To use a design weight in Q, use the Select Design Weight Variable drop down box to select the design weight variable in your data set.
Specifying upper and lower bounds for weights & specifying alternative weighting algorithms
On the lower left, the Minimum weight and Maximum weight boxes allow you to specify upper and lower bounds for your weights. This technique is called trimming and is designed to ensure that the weight factors are calculated to within certain bounds. For example, if you if you don't want weights larger than 3, then set maximum to 3 and minimum to 0. If the bounds you set are not possible, you will get an error message to that effect.
You can also change the algorithm as well. The choices are Linear, Raking and Logit. The default is Raking. Click here to learn more about how to use trimming and the different algorithms.
By default the controls in this section are greyed out and disabled. To enable them, either select two or more adjustment variables, which enables rim weighting/raking, or select a design weight variable.
Saving a weight variable
Once you have an appropriate weight specified, on the bottom-right the button becomes active. Pressing this button takes you back to the main interface and you see a new weight variable in the data set.
Using weights created outside of Q
In addition to building weights in Q, you can use weights calculated outside of Q. See: How to Make Variables Available as Weights for more information.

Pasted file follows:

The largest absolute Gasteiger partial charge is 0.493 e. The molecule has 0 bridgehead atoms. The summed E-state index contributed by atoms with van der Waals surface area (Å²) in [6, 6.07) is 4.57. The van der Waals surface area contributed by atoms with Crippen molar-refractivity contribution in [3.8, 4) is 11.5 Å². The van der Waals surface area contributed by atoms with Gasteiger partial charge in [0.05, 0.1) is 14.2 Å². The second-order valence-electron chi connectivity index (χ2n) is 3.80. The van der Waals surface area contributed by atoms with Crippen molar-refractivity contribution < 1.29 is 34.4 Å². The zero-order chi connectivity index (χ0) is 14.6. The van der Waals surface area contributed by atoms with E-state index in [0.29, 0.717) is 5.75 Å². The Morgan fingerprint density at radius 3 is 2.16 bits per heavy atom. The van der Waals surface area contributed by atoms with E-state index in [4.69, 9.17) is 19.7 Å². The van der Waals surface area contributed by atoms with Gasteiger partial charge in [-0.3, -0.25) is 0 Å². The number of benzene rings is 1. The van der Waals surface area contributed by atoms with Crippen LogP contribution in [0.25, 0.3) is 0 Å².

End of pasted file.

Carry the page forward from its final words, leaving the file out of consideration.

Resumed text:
To apply a variable as a weight:
- Select the output(s) you want to weight on the Outputs tab
- Then choose the appropriate weight variable from the Weight drop-down box at the bottom of the screen.
As with other Q-constructed variables, the weight variable will be automatically updated if you import a new data file. If any of the target categories change in the new data file or new categories are added, the variable's status will become INVALID until the weight is edited and any issues fixed.
Troubleshooting errors in weights
When creating a weight it is possible for there to be a mismatch between the targets that have been specified and the actual sample sizes in the data set which prevents the weight from being calculated. This section describes a common situation when a mismatch occurs and the steps that can be taken to allow the weight to be calculated.
Problems with weights often occur when the samples in the categories used by the weight are small or empty. Errors that are encountered when constructing a weight can indicate that there are problems with the sample, or that the weight scheme is too complicated. The general approach to solving problems with weighting is to simplify the weighting scheme by either reducing the number of questions that are being used, or by consolidating categories within the input questions.
For example, let's say you attempt to create a weight with the following variable. Notice that the first category has zero cases.
Now, suppose you attempt to create the following weight which includes the empty categories:
Notice the error message at the bottom along with a suggestion about how to correct it, which in this case is to set the targets for the empty categories to 0.